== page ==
When a celebrity has breast implants removed, it makes the headlines. Victoria Beckham, Melissa Gilbert, Tori Spelling and Pamela Anderson are among the growing number of Hollywood stars who have publicly acknowledged undergoing breast implant removal surgery in recent years. Women who aren’t in the spotlight are also making the same decision. Why are so many women returning to the operating room to have their implants removed?
St. Louis-based board certified plastic surgeon Dr. Patricia McGuire specializes in cosmetic and reconstructive surgery of the breast. During her more than 25 years of experience with breast surgery, she has found that there are three reasons women want to have their implants removed.
Reason #1: Breast Implants No Longer Suit Body or Lifestyle
The body a woman has when she first undergoes breast augmentation changes over time. A young woman in her 20’s may later experience pregnancy or weight fluctuations that profoundly affect the appearance of her breasts. As she matures into her 30’s, 40’s and 50’s, the body isn’t all that changes. Her lifestyle, her personal sense of style and her beauty ideals also change as she ages.
“Their bodies have changed,” emphasizes McGuire. “They may have had their implants ten, fifteen years. They may have children, they may have gained or lost weight, their breasts may be a little bit saggier. It may just be time for them to be finished with it.”
When a woman decides that her implants are no longer a fit for her lifestyle or body, she has several options. It’s important to consult with a board certified plastic surgeon who has experience with implant removal, so that together you can decide on the best plan to provide you with the results you desire after the implants are removed.
One option is to remove the implants and replace them with smaller sized implants. Women who opt for smaller implants may also decide to undergo a breast lift at the same time in order to improve the shape of the breast. Another option is to have the implants removed and not replaced. In these cases, a lift is often recommended. An experienced surgeon will be able to advise you based on the size of the implants you currently have, the quality of your skin and your desired outcome.
Reason #2: Mammogram Indicated a Change
“The second reason I’ll see,” shares McGuire, “is that women may have a mammogram and something may look different on the mammogram.”
When a saline implant ruptures, the implant deflates as the water leaks out of the implant and is absorbed by the body. A silicone implant, on the other hand, may have what is known as a silent rupture. There may be a crack in the shell of the implant, but the silicone gel inside the implant remains contained by body. This is due to what is called a capsule of scar tissue, or collagen, that the body forms around an implant when it is placed inside the body.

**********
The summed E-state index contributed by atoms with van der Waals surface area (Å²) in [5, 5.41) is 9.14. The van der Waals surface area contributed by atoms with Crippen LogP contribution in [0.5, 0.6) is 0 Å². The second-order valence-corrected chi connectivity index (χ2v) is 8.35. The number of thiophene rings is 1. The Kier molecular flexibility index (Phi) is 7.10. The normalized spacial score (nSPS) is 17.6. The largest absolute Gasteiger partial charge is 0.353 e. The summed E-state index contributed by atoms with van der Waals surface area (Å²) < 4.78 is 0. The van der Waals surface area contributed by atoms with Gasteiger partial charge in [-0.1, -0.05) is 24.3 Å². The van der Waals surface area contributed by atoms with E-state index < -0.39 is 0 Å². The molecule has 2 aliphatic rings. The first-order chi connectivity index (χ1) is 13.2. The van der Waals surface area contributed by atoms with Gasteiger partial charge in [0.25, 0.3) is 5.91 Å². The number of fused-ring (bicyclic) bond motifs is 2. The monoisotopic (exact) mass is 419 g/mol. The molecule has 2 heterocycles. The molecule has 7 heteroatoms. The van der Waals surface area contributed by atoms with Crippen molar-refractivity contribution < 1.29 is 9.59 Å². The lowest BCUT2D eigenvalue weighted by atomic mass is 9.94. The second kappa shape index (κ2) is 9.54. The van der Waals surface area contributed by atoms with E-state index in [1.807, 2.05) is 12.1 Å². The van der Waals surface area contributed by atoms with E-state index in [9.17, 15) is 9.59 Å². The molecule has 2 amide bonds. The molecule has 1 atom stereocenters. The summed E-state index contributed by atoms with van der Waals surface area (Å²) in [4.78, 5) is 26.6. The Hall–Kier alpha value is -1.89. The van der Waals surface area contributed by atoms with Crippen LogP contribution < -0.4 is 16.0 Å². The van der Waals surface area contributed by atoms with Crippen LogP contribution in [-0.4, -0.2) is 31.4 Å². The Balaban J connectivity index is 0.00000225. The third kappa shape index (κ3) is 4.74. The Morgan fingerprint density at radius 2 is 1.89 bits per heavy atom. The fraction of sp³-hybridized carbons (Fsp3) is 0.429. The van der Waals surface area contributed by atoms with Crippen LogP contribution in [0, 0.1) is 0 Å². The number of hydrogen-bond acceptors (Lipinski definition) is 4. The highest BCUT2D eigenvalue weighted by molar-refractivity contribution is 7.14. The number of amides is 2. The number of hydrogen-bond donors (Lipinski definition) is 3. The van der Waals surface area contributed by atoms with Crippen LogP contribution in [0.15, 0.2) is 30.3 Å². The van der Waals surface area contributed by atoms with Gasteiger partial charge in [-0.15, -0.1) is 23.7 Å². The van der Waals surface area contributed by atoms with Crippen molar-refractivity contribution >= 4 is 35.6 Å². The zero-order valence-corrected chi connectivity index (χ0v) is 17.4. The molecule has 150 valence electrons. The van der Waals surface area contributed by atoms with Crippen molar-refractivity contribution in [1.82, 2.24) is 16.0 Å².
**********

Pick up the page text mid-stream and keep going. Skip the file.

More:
In some cases a mammogram may indicate a change or irregularity with an implant, but it is not clear whether the implant has ruptured or not. When this happens, the logical next step is to follow up with your plastic surgeon. They may recommend further imaging or decide to monitor the breasts for changes over a period of time.
Reason #3: Concern About Health Issues
A third group of women make the decision to have their implants removed as a last resort. They may be experiencing any of a wide variety of symptoms ranging from fatigue and weight fluctuations to hair loss and joint pain. All of the testing they have undergone has failed to determine a cause for their illness and they think perhaps their implants are the reason for their symptoms.
“They are at the end of their rope and they want to try something different,” says McGuire. “After removal, some of the patients have immediate relief of their symptoms. Others don’t see any changes and others have temporary changes. I make no guarantee that their symptoms will go away, but at least that’s one piece of the puzzle that’s away from them.”
Women concerned that their implants are negatively affecting their health will often request what is known as an en bloc capsulectomy. During this procedure the capsule around the implant is completely removed in one piece along with the implant. When it is possible for McGuire to safely remove both the capsule and implant, she will do so.
Patients also may request that cultures be done on both of the implants. These additional labs are not typically covered by insurance, so when they are requested Dr. McGuire will give the patients the cost in advance and the option to have them done. While several breast implant cultures have come back positive over the years, it is not routinely the case that they do.